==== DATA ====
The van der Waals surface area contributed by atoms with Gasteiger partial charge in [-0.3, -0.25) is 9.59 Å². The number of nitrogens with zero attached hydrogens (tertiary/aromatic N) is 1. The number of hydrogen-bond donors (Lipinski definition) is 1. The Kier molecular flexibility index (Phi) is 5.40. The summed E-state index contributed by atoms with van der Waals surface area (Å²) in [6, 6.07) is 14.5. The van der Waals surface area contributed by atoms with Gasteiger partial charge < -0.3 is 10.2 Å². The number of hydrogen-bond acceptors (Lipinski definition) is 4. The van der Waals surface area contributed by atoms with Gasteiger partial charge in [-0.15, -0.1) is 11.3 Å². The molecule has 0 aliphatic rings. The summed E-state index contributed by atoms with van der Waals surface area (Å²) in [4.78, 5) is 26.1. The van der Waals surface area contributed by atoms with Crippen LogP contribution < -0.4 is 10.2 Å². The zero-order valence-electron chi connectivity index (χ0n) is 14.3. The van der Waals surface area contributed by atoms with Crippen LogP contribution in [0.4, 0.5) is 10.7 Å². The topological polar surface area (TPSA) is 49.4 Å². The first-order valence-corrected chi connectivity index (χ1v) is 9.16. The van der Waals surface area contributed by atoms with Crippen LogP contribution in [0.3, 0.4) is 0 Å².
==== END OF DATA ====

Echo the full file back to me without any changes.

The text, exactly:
The van der Waals surface area contributed by atoms with Gasteiger partial charge in [-0.3, -0.25) is 9.59 Å². The number of nitrogens with zero attached hydrogens (tertiary/aromatic N) is 1. The number of hydrogen-bond donors (Lipinski definition) is 1. The Kier molecular flexibility index (Phi) is 5.40. The summed E-state index contributed by atoms with van der Waals surface area (Å²) in [6, 6.07) is 14.5. The van der Waals surface area contributed by atoms with Gasteiger partial charge < -0.3 is 10.2 Å². The number of hydrogen-bond acceptors (Lipinski definition) is 4. The van der Waals surface area contributed by atoms with Gasteiger partial charge in [-0.15, -0.1) is 11.3 Å². The molecule has 0 aliphatic rings. The summed E-state index contributed by atoms with van der Waals surface area (Å²) in [4.78, 5) is 26.1. The van der Waals surface area contributed by atoms with Crippen LogP contribution < -0.4 is 10.2 Å². The zero-order valence-electron chi connectivity index (χ0n) is 14.3. The van der Waals surface area contributed by atoms with Crippen LogP contribution in [0.4, 0.5) is 10.7 Å². The topological polar surface area (TPSA) is 49.4 Å². The first-order valence-corrected chi connectivity index (χ1v) is 9.16. The van der Waals surface area contributed by atoms with Crippen LogP contribution in [0.3, 0.4) is 0 Å².